In this case, the one thing I want my body to focus on is exhaustion, from flying 8 or 14 or 26 hours without getting a full night’s sleep. That means I can’t simultaneously expect to recover from dehydration or unfamiliar foods or too much physical activity or anything else. Basically, I baby my body for the day before my trip and the day of arrival.
3 Easy Action Items You Can Steal From Me
First: Stay Hydrated
This is the one thing that experts and I agree on. You have to stay hydrated, and that’s harder than you think when you’re traveling. Those mini cups of water they give you on an airplane are not nearly enough, unless you’re asking for refills every hour.
On every flight, I board with a full 16 ounce travel mug of herbal tea and a 16 ounce refillable water bottle. Those, plus a glass of water every time flight attendants come around will get me through an overnight flight to Europe. I need double that — no lie — for ultra long-haul flights.
In general, I strive very hard to get eight 8-ounce glasses of water the day before flying, then six ounces per hour of flying on the day of travel, and another 64 ounces the day I arrive. Your magic number might be less than that, especially if you actually sleep on the plane, but the point remains: take hydration to the extreme.
Next: Hold a Steady Diet
I’m lactose intolerant, which means airplane meals are almost guaranteed to cause me trouble. Would you like the chicken in cream sauce or the cheese ravioli? Oh, and have an ice cream for dessert and a cup of yogurt for breakfast before landing. Even if I wasn’t lactose intolerant, I’d still be fighting digestive distress. My meals at home are usually 50% vegetables, almost no refined carbs, and low sodium/low sugar. Exactlt the opposite of my free meal.
I started packing my own food to eat onboard and it’s made a world of difference. Lentil bierocks are my perfect airplane food — self-contained sandwiches with zero mess — and I supplement with apples, oranges, carrot sticks, nuts, or whatever else is leftover in my pantry. I can fuel my body with what it’s accustomed to and eat whenever I’m hungry instead of waiting for the next meal service. (For flights returning home, when I don’t have a kitchen and pantry to prep from, I usually buy airport salads and trail mix to-go).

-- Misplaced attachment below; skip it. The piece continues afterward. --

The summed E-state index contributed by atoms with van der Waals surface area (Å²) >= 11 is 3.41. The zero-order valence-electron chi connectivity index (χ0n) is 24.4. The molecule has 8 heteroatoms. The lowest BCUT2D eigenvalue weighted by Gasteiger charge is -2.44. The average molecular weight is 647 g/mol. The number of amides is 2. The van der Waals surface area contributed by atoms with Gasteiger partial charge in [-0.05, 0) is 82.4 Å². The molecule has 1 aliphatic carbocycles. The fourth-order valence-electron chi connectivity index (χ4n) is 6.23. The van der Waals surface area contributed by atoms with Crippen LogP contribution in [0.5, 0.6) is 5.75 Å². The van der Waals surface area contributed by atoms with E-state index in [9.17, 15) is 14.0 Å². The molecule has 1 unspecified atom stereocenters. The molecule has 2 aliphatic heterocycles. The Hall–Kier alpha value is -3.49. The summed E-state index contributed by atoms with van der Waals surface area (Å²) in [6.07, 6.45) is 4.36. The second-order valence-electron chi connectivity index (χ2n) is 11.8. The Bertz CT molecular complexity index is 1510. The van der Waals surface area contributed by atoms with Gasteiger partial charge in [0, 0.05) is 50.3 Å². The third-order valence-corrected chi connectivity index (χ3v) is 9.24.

I also try to eat normal meals on my arrival day and save any gourmet, indulgent feasts for day 2 or later. Again: this is more about holding your diet constant and not about the specific foods I pack. If your normal diet looks different than mine, stay true to yourself.
Last: Listen to Your Body on Arrival Day
It’s really hard not to plan anything for arrival day, but that’s exactly what I recommend. Once you land at your destination, don’t push yourself to sightsee or drive to a neighboring city or meet up with friends. I even book my first night at a chain hotel whenever it’s possible so I don’t have to mentally tax myself with what to expect.
Instead, allow yourself the space and time to be flexible that first day. Honestly, I always end up seeing a lot even though I’m not planning too… just taking away the stress of “having” to do something helps my body relax and find its new rhythm. I typically start with a hot shower followed by a long walk to loosen up stiff joints, and end up on some unexpected adventure before a good night’s sleep.
Don’t overly tax your body that first day by asking it to do more than necessary.
I Have Zero Science to Support This
To be clear, this method has worked for me on several long-haul trips in a row (and many shorter ones) but it’s all anecdotal. I have no biological context to explain it and no other people in my sample size. It’s not statistically significant.
But if you’re desperate for a solution, it works for me and it might work for you. Try it on your next trip and report back — maybe, eventually, we’ll have enough data to get some real analytics behind this.
In the meantime, what’s the worst that happens? You’re hydrated, well-fed, and not stressed? Sounds like a win to me.